On July 1, 2004, Wallace and appellants filed a lawsuit against the Ramsey County district court judge who had presided over the probate proceedings; Riach; and several other parties; alleging various violations of state law in connection with the issuance of the temporary injunction against Wallace and appellants.  That same day, appellants filed a request to remove the judge from the probate proceedings.  Their request ultimately was denied for failure to affirmatively show prejudice.

            At trial in August 2004, the district court heard testimony regarding decedent’s testamentary capacity from four witnesses.  The district court found that decedent had testamentary capacity when he executed his will and dismissed appellants’ remaining objections to the probate of the will.  The district court also determined that a permanent injunction was necessary to protect decedent’s homestead from damage caused by Wallace and appellants.  Appellants challenge on appeal the issuance of the permanent injunction, the denial of their request for removal, and the dismissal of their objections to the probate of decedent’s will.



            Appellants first challenge the permanent injunction prohibiting them from entering decedent’s property.  They do not dispute the district court’s findings regarding the injunction, nor do they directly question the propriety of the injunction.  Appellants instead raise several challenges to the district court’s jurisdiction to issue the permanent injunction.  Challenges to jurisdiction are questions of law, which this court reviews de novo.  See V.H. v. Estate of Birnbaum, 543 N.W.2d 649, 653 (Minn. 1996).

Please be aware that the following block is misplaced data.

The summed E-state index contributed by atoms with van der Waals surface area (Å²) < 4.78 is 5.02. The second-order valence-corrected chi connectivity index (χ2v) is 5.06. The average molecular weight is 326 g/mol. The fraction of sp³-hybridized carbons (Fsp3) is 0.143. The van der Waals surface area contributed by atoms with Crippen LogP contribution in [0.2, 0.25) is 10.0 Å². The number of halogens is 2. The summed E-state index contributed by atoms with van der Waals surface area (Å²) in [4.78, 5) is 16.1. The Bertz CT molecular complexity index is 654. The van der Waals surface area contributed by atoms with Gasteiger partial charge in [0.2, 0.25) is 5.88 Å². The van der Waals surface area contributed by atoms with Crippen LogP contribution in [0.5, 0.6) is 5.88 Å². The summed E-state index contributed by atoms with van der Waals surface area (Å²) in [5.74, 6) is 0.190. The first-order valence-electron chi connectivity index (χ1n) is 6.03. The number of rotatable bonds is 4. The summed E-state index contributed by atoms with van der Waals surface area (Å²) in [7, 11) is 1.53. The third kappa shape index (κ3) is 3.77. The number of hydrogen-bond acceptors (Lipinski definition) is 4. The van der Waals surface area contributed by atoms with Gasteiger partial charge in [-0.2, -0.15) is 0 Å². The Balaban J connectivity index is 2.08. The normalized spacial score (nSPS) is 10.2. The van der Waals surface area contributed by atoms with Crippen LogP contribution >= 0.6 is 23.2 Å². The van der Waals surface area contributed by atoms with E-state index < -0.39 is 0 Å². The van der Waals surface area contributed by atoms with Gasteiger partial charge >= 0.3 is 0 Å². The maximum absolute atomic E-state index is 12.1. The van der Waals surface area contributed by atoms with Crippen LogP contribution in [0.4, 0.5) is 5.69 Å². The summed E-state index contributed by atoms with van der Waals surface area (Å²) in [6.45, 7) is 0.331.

A determination of the district court’s jurisdiction to issue the permanent injunction requires consideration of both venue and jurisdiction.  See In re Estate of Congdon, 309 N.W.2d 261, 265 (Minn. 1981) (analyzing venue and jurisdiction to determine the propriety of probate court’s orders).  The county of decedent’s domicile at the time of death is the proper venue for the “first informal or formal testacy or appointment proceedings.”  Minn. Stat. § 524.3-201(a)(1) (2004).  The district court has jurisdiction “in matters relating to the affairs of decedents.”  Minn. Stat. § 524.1-201(7) (2004).  It has jurisdiction, “[t]o the full extent permitted by the Constitution, . . . over all subject matter relating to estates of decedents, including construction of wills and determination of heirs and successors of decedents” and the “full power to make orders, judgments and decrees and take all other action necessary and proper to administer justice in the matters which come before it.”  Minn. Stat. § 524.1-302(a), (b) (2004).

At the time of decedent’s death, his domicile was in Ramsey County.  The district court in Ramsey County was, therefore, the proper venue for the informal probate proceedings.  When the nominated personal representative applied for informal probate, all “matters relating to the affairs” of decedent and his will came within the jurisdiction of the Ramsey County District Court.